Education minister stresses patience for investigations after Devan Selvey death

Devan Selvey is seen in this image provided to CTV News Toronto by family members. (Supplied)

Ontario's education minister was in the spotlight Thursday, facing questions about accountability regarding the murder of 14-year-old Hamilton student Devan Selvey, whose mother says was bullied for months without significant consequence.

"I will review the investigation's findings and contemplate action at that point," Stephen Lecce said regarding the Hamilton-Wentworth District School Board review into Sir Winston Churchill Secondary School. 

A 14-year-old and 18-year-old are charged with the first-degree murder of Selvey, who died Monday after being stabbed in front of his school. 

His mother, Shari-Ann, spoke through tears to reporters about how her son had been bullied since the beginning of school and despite reporting the abuse, there was no accountability. 

"All schools have the same policy, zero tolerance and zero bullying and everyone belongs and it's not true, and no one's held accountable for it," she said. "Everyone failed my son, even I did, I tried to save him and I couldn't, I couldn't get to him in time."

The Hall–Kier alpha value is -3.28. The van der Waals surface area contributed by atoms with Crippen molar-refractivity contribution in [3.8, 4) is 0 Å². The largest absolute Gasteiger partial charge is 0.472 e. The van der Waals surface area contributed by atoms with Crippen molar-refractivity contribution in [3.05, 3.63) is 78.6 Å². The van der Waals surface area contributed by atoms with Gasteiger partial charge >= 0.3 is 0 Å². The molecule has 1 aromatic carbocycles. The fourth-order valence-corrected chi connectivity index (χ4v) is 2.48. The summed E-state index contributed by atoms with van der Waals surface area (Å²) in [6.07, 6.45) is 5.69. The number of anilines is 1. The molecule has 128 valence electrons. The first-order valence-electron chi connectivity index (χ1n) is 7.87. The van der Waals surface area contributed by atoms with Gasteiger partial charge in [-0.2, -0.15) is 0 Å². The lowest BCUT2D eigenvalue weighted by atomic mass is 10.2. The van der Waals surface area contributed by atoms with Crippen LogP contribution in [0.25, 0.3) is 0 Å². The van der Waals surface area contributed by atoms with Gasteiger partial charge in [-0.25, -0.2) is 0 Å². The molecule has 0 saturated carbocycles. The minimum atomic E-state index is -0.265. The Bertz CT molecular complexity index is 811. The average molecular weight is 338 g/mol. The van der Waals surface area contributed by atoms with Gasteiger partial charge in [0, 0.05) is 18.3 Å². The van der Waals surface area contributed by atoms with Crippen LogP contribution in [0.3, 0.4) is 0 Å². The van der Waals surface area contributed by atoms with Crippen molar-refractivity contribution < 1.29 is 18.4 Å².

Hamilton police said they continue to look into the bullying concerns. 

Lecce spoke as his government announced a $40 million investment into mental health supports for schools, most of which would be spent on funding 180 mental health workers in secondary schools. 

$6.5 million is also going to the Hamilton-Wentworth board. 

While discussing the broad points about the importance of accountability, Lecce declined to get into what should happen if administrators were found to have been negligent. 

"My expectation is when a principal of a school or a vice-principal or administrator, is cognizant of a child feeling isolated or harmed or victimized by a peer or by an adult, that there is action taken," he said. 

Since news of Selvey's death, multiple reports have come out regarding other students speaking about their bullying experiences at the school

Lecce was asked if it's sufficient that it's the board investigating its own school. 

"We need to look at those findings, understand how we can learn lessons from those findings to ensure no child feels in the same isolation and vulnerability," he said. "Then at the conclusion of that report, for us all as political actors at all levels of government to understand how we can put those principals in place." 

Lecce has reached out to the board, said he would speak to the principal and would eventually contact Devan's mother.